Oak wilt is a lethal tree disease caused in oak trees by a fungus, bretziellafagacearum (sometimes known as ceratocystis fagacearum) which is often introduced to the trees by beetles. The beetles carry the spores from infected trees and spread the disease when they feed on the sap from cuts or wounds on the trees. Sap beetles are attracted to these fresh tree wounds, which happen with storm damage or even pruning. The trees respond by cutting off the sap to branches to keep the disease from spreading and that causes the wilt. Red oaks are extremely susceptible and will die within a week, although all oak trees, even white oak varieties will eventually succumb. The fungus can also spread from tree to tree though the roots underground and destroy an entire stand within weeks. Early detection and diagnosis by a certified arborist are critical to the survival of infected trees.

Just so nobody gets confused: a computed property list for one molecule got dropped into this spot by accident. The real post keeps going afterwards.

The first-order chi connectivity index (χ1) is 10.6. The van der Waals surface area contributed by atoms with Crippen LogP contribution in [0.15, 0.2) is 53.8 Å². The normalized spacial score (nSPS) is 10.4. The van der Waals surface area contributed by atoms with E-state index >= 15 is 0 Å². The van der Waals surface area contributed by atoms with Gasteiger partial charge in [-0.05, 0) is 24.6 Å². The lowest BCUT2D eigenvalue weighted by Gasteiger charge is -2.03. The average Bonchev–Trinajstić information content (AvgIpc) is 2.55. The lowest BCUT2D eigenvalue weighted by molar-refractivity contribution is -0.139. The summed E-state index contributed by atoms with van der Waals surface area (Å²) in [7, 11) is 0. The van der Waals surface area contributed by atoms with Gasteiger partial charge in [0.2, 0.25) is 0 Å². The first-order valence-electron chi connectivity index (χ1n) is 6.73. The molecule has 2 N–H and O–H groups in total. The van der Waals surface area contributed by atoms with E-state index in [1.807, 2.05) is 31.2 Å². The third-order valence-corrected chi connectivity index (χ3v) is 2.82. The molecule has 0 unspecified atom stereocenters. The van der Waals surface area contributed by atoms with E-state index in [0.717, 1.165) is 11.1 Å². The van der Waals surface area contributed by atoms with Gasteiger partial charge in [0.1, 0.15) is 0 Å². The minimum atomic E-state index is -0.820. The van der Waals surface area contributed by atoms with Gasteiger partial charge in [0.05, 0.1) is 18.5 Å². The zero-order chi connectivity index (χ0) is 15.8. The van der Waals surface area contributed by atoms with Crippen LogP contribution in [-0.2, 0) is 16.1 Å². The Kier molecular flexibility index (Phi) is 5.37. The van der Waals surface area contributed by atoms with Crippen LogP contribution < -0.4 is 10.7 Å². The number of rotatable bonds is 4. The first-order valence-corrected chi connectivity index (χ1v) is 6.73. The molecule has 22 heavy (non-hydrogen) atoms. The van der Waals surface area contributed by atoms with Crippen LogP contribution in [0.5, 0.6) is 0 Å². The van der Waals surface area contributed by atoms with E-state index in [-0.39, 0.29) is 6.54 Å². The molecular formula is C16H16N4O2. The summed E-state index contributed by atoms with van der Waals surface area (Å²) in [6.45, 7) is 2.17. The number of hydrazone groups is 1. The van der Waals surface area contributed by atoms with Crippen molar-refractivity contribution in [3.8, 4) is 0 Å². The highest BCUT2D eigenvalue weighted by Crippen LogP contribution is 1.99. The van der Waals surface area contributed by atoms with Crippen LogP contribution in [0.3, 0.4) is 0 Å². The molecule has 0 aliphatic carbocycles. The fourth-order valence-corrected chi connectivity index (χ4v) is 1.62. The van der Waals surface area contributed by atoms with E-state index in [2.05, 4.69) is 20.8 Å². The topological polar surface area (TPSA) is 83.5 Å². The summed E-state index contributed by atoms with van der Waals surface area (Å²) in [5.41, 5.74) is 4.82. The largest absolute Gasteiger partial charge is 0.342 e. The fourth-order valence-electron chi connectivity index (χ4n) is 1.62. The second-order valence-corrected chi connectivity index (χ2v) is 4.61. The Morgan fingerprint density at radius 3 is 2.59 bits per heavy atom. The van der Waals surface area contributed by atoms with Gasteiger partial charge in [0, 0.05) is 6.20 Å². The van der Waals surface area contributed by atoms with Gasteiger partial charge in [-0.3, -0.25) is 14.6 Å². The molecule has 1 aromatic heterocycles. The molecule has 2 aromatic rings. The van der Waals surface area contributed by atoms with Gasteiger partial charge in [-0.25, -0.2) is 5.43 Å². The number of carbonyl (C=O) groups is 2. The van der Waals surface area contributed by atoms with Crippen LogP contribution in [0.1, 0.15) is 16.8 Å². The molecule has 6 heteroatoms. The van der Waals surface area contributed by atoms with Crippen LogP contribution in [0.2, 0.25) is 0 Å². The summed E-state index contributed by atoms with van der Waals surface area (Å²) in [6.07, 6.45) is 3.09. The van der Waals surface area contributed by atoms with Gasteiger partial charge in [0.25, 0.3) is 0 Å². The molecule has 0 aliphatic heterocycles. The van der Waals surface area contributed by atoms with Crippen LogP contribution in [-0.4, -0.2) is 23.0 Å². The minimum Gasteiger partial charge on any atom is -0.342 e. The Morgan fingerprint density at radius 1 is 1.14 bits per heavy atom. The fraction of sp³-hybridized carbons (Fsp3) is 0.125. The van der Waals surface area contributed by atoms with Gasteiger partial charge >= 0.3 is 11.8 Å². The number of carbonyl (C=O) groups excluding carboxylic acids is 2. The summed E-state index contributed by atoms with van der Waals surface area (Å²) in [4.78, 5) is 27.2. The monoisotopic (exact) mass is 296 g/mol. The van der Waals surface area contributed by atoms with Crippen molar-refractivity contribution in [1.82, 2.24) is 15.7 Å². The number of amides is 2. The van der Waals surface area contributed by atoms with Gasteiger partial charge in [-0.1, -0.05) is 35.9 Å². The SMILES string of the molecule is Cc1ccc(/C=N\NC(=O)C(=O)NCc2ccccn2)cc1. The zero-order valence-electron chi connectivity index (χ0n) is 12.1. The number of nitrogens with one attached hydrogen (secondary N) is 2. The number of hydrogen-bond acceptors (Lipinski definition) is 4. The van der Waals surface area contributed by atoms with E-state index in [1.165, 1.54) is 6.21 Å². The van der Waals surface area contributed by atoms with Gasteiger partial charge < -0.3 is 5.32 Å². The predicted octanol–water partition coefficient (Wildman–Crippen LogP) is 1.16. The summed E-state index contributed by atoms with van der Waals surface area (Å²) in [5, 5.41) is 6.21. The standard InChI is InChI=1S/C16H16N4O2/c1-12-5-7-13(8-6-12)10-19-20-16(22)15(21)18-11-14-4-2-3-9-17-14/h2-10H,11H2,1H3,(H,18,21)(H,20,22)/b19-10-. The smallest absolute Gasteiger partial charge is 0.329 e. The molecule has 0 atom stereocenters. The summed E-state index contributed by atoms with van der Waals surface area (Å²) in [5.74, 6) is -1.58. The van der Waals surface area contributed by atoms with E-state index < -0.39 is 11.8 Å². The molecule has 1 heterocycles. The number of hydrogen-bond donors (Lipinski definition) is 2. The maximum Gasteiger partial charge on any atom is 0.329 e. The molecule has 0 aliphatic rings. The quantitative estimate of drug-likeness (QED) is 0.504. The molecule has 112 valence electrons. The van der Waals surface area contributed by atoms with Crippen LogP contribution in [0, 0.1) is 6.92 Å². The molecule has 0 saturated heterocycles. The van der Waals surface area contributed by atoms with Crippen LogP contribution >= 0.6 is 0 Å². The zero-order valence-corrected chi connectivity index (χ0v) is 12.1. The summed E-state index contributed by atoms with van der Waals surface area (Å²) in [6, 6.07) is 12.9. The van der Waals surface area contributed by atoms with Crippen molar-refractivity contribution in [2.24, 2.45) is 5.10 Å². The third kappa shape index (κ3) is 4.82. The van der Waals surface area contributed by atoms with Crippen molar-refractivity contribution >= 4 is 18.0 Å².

Symptoms: excessive leaf shedding, wilting branches, leaf discoloration, dead trees
More information: Michigan Oak Wilt Coalition and MSU Extension